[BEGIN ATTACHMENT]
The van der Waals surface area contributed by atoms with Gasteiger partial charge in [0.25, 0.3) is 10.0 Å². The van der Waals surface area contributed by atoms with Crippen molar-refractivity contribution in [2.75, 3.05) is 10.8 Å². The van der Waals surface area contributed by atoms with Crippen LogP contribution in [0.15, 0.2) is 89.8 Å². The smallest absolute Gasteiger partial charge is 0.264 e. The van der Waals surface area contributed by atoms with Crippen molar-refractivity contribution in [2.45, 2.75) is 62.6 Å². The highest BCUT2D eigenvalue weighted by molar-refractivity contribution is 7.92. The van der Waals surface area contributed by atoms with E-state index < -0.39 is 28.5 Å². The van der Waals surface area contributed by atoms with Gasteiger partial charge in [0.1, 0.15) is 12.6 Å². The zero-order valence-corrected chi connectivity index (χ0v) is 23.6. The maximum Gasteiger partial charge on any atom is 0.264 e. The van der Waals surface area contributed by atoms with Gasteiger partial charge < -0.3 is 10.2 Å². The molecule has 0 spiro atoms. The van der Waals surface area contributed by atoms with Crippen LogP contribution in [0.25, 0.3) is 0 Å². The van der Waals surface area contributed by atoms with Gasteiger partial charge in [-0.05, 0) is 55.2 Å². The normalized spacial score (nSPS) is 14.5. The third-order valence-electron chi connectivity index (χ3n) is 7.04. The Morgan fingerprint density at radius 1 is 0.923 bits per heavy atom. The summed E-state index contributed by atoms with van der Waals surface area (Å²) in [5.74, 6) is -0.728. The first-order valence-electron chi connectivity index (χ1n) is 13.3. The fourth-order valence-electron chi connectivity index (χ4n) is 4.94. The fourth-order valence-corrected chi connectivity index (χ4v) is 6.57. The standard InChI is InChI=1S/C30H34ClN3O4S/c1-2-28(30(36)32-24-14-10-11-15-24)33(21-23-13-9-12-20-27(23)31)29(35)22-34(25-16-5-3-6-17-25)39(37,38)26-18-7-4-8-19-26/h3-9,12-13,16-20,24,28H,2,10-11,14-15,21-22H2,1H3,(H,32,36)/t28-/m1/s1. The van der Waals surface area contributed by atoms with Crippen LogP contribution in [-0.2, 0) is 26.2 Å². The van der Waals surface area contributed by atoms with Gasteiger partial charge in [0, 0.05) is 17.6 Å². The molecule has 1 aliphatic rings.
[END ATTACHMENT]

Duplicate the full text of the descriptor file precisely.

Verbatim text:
The van der Waals surface area contributed by atoms with Gasteiger partial charge in [0.25, 0.3) is 10.0 Å². The van der Waals surface area contributed by atoms with Crippen molar-refractivity contribution in [2.75, 3.05) is 10.8 Å². The van der Waals surface area contributed by atoms with Crippen LogP contribution in [0.15, 0.2) is 89.8 Å². The smallest absolute Gasteiger partial charge is 0.264 e. The van der Waals surface area contributed by atoms with Crippen molar-refractivity contribution in [2.45, 2.75) is 62.6 Å². The highest BCUT2D eigenvalue weighted by molar-refractivity contribution is 7.92. The van der Waals surface area contributed by atoms with E-state index < -0.39 is 28.5 Å². The van der Waals surface area contributed by atoms with Gasteiger partial charge in [0.1, 0.15) is 12.6 Å². The zero-order valence-corrected chi connectivity index (χ0v) is 23.6. The maximum Gasteiger partial charge on any atom is 0.264 e. The van der Waals surface area contributed by atoms with Gasteiger partial charge < -0.3 is 10.2 Å². The molecule has 0 spiro atoms. The van der Waals surface area contributed by atoms with Crippen LogP contribution in [0.25, 0.3) is 0 Å². The van der Waals surface area contributed by atoms with Gasteiger partial charge in [-0.05, 0) is 55.2 Å². The normalized spacial score (nSPS) is 14.5. The third-order valence-electron chi connectivity index (χ3n) is 7.04. The Morgan fingerprint density at radius 1 is 0.923 bits per heavy atom. The summed E-state index contributed by atoms with van der Waals surface area (Å²) in [5.74, 6) is -0.728. The first-order valence-electron chi connectivity index (χ1n) is 13.3. The fourth-order valence-electron chi connectivity index (χ4n) is 4.94. The fourth-order valence-corrected chi connectivity index (χ4v) is 6.57. The standard InChI is InChI=1S/C30H34ClN3O4S/c1-2-28(30(36)32-24-14-10-11-15-24)33(21-23-13-9-12-20-27(23)31)29(35)22-34(25-16-5-3-6-17-25)39(37,38)26-18-7-4-8-19-26/h3-9,12-13,16-20,24,28H,2,10-11,14-15,21-22H2,1H3,(H,32,36)/t28-/m1/s1. The van der Waals surface area contributed by atoms with Crippen LogP contribution in [-0.2, 0) is 26.2 Å². The van der Waals surface area contributed by atoms with Gasteiger partial charge in [0, 0.05) is 17.6 Å². The molecule has 1 aliphatic rings.